Middle East Monitor / January 3, 2020
As the Middle East continues to shift in terms of dynamics and politics, the music scene in Gaza remains stagnant.
There are a lack of break out artists in Gaza and female musicians are even more scarce, explains Hamada Nasrallah, lead singer of SOL Band.
As a singer, Hamada feels the region is not keeping up to pace with the rest of the world in the contemporary music scene.
Traditions and religious limitations are hindering progress in this field, Hamada believes, adding they are false religious concepts and traditions that are limiting and narrowing development and reinforcing the taboo around women participating in the industry.
“Some religious scholars regard music as trivial or even haram [prohibited] unless it relates to Palestine or Islam,” he tells MEMO. As a result, Hamada was unable to take singing or vocal lessons in the Strip.
SOL Band is one of the first Palestinian music groups who formed eight years ago and has since gained great popularity in the besieged Palestinian territory.
Along with his bandmates, who are all childhood friends, Hamada began playing traditional Palestinian songs and making covers to build a profile for himself after studying a series of YouTube videos to learn about music. YouTube also helped them learn to play the guitar, bass and keyboard.
The five-member troupe now creates both modern and traditional Arabic music with a style and formation which is visibly Western. This has earned them tens of thousands of followers and fans on social media.
And in another break from tradition, SOL Band includes a female member, Rahaf, in what some have claimed is a “big controversary”.
“We write and compose our own music that people of all ages can listen to and enjoy, to make it unique we mix house music with trap music using Palestinian lyrics,” explains Hamada.
Our last few songs have been about our love for Gaza despite the difficulties of the siege, it’s what’s made us strong through difficult experiences.
“We mainly sing Palestinian songs about peace and love,” said Hamada.
SOL Band recently recorded a TV show based in Turkey called “Falastini Clip” made up of 30 episodes discussing the traditional Palestinian songs.
“In the show, we teach the audience about all the traditional Palestinian songs, and sing it in our way with modern hits.”
“In every episode, we used to go out to nice and famous places in the Gaza city to show the beauty and hopeful spirits of Gaza, the show was broadcasted a month ago and it’s gained tens of thousands of views on social media and YouTube.”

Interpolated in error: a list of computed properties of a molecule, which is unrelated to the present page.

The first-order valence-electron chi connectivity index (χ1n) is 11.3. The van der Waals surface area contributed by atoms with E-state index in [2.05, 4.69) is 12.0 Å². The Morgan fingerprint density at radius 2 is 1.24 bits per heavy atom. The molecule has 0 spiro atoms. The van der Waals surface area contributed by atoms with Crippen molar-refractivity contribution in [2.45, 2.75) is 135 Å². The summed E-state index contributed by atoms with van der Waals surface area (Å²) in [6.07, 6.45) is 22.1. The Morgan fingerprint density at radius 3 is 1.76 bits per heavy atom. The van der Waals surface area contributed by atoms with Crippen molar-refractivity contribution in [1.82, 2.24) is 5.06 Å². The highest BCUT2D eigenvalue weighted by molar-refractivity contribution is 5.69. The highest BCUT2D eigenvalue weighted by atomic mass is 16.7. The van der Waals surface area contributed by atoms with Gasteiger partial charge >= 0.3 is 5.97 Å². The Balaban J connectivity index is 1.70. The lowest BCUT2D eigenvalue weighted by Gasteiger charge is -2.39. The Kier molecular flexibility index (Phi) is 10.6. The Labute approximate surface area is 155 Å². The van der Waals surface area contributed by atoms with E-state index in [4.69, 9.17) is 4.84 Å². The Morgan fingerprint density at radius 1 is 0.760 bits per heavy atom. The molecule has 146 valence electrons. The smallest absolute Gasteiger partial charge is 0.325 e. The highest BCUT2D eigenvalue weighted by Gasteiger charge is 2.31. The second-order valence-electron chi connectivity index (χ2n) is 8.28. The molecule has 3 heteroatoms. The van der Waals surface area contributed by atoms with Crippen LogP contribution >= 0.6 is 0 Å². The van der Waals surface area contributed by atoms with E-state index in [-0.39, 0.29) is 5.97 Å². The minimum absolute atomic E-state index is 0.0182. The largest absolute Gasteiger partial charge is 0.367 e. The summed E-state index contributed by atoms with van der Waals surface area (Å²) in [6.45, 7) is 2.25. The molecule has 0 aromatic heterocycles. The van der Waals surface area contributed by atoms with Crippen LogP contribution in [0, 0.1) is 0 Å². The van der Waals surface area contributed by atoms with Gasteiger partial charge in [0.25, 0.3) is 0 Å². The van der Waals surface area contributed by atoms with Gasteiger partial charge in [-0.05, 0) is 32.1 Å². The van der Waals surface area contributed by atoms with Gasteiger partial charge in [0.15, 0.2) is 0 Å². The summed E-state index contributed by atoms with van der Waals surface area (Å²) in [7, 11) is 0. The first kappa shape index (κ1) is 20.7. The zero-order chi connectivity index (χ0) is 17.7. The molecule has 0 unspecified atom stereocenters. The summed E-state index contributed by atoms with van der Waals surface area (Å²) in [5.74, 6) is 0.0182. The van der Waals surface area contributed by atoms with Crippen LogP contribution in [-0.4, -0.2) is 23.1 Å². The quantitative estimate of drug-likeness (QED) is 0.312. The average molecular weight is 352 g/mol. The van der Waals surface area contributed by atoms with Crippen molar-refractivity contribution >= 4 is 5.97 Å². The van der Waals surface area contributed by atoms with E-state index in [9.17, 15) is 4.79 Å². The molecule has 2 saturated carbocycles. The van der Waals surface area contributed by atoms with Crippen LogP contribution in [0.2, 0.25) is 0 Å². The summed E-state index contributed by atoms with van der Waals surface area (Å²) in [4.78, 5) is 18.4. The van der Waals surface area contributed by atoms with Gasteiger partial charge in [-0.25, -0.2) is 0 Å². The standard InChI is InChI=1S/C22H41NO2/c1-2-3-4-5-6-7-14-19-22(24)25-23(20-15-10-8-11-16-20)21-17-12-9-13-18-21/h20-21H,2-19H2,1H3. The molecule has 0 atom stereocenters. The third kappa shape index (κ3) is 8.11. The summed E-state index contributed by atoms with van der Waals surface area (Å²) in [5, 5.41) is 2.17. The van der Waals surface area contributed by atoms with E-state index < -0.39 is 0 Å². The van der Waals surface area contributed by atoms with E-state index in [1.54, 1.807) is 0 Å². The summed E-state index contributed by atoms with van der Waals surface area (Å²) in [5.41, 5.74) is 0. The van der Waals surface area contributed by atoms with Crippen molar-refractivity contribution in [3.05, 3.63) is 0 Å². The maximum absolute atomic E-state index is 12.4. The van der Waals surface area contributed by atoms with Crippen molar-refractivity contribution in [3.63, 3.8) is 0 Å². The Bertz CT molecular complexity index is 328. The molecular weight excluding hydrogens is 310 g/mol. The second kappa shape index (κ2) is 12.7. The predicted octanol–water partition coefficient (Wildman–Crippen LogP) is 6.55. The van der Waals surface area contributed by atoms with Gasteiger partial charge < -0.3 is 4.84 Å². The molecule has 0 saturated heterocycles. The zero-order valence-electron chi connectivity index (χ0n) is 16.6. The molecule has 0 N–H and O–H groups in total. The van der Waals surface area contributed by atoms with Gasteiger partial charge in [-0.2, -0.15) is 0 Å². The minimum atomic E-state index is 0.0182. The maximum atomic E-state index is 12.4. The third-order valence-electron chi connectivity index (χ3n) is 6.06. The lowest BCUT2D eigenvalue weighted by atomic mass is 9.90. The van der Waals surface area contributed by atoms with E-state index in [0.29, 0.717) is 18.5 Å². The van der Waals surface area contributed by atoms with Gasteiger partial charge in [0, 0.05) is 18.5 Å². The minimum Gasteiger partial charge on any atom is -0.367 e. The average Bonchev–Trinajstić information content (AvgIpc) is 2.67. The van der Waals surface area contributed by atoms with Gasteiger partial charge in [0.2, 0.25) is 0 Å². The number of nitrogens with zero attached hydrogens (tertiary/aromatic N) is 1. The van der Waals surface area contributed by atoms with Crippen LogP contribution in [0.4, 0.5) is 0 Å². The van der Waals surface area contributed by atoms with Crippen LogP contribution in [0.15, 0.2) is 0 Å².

The show has, however, attracted unwanted attention to Rafah, with a scholar in Gaza issuing a fatwa (religious edict) against the group because it includes a female member who isn’t in a hijab.
The fatwa, published on Facebook, called on authorities to ban the group and caused widespread debate on social media. It was denounced as possible hate speech by the Palestinian Centre for Human Rights (PCHR) and has left Rahaf living in fear of attack.
“Do you know how dangerous this is for us? Many people are following this man and listening to his fatwas. We are dealing with NGOs and international institutions on how to deal with this incident because Rahaf can’t even leave her house to go school in case she bumps into someone who may beat or punish her.”
As a result of the controversy, all the band members have moved to Turkey early last month. Rahaf, however, remains in Gaza but hopes to join them once she finishes high school.
“It’s also why we can’t go back to Gaza, it’s too dangerous for us.”
Despite being surrounded by a largely traditional and conservative Palestinian community, Hamada’s family has been “open-minded and supportive” from the onset and provided numerous ways for the band to keep producing music.
The Israeli siege on Gaza has also hindered the band as it has led to youth unemployment rising to more than 70 per cent, the healthcare system to collapse, and a society in which the majority of water is not fit for drinking and power cuts seem endless. As a result, many have been forced out of the enclave.
“In Gaza, there are not a lot of institutions that care about musicians or artists, and it’s very hard to start, but my team, we believe in our dream and believe we should persevere through any hard situations.
“The traditions are very strict which are hard to change because they think traditions as religion, it’s one of the reasons that caused us to leave Gaza.”
Performing live and realising “how big our audience” is has always been a Hamada’s dream. Taking part in the Palestine Music Expo (PMX) in occupied Ramallah in April last year allowed him to live this dream and it “was the best day of my life”.
“Taking part in PMX was the best day of my life, it was also my birthday, Abed Hathout who works with the PMX team in Ramallah, called me and said I need to be at the Erez crossing in an hour, I panicked because it’s so hard for guys under 40 to go by Erez crossing and receive the permits.”
“But it all worked out on the second day of the PMX, and it was amazing. It was that day we realised how big our audience was while we were performing on the big stage as we always dreamed. One of the best parts was watching our supporters dance to our music.”
We were the voice of Gaza singing for our war-torn homes.
“We will not go back to Gaza, there aren’t any ways to go back. I love Gaza but the siege is making it very hard, we need time to gather our thoughts because we were too confused and depressed.”
“I don’t know where we’ll be going yet, we’re still looking for a place where we can stay and feel safe here in Istanbul. We don’t even have a single instrument yet, so we’re trying to find someone who can support us with an instrument to play and get started.”
“You can say we ran away to chase after our dreams, in our dreams we’re singing for Gaza and waving the Palestinian flag.”
Anjuman Rahman regularly contributes to Middle East Monitor